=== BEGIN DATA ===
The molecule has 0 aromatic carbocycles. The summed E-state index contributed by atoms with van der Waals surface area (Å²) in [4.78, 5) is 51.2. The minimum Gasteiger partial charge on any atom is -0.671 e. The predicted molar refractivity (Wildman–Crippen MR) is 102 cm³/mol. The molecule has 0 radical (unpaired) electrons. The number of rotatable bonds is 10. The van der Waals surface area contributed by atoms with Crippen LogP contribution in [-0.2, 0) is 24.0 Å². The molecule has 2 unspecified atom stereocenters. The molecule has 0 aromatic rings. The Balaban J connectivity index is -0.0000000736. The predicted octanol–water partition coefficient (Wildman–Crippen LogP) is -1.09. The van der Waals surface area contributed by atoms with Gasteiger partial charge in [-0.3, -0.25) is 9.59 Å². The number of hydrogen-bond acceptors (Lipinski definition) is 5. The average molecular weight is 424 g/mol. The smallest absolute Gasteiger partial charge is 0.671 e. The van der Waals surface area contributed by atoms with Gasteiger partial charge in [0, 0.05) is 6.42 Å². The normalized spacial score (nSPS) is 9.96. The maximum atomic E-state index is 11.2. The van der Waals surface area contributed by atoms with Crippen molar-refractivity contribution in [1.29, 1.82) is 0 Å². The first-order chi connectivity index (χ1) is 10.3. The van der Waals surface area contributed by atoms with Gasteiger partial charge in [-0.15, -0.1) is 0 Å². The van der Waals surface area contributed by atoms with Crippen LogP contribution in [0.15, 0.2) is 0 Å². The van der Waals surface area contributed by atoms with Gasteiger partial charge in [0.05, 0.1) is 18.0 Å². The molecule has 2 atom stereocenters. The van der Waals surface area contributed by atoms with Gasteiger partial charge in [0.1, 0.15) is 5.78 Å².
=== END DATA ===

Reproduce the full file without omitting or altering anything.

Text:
The molecule has 0 aromatic carbocycles. The summed E-state index contributed by atoms with van der Waals surface area (Å²) in [4.78, 5) is 51.2. The minimum Gasteiger partial charge on any atom is -0.671 e. The predicted molar refractivity (Wildman–Crippen MR) is 102 cm³/mol. The molecule has 0 radical (unpaired) electrons. The number of rotatable bonds is 10. The van der Waals surface area contributed by atoms with Crippen LogP contribution in [-0.2, 0) is 24.0 Å². The molecule has 2 unspecified atom stereocenters. The molecule has 0 aromatic rings. The Balaban J connectivity index is -0.0000000736. The predicted octanol–water partition coefficient (Wildman–Crippen LogP) is -1.09. The van der Waals surface area contributed by atoms with Gasteiger partial charge in [-0.3, -0.25) is 9.59 Å². The number of hydrogen-bond acceptors (Lipinski definition) is 5. The average molecular weight is 424 g/mol. The smallest absolute Gasteiger partial charge is 0.671 e. The van der Waals surface area contributed by atoms with Gasteiger partial charge in [0, 0.05) is 6.42 Å². The normalized spacial score (nSPS) is 9.96. The maximum atomic E-state index is 11.2. The van der Waals surface area contributed by atoms with Crippen molar-refractivity contribution in [1.29, 1.82) is 0 Å². The first-order chi connectivity index (χ1) is 10.3. The van der Waals surface area contributed by atoms with Gasteiger partial charge in [-0.15, -0.1) is 0 Å². The van der Waals surface area contributed by atoms with Crippen LogP contribution in [0.15, 0.2) is 0 Å². The van der Waals surface area contributed by atoms with Gasteiger partial charge in [0.05, 0.1) is 18.0 Å². The molecule has 2 atom stereocenters. The van der Waals surface area contributed by atoms with Gasteiger partial charge in [0.1, 0.15) is 5.78 Å².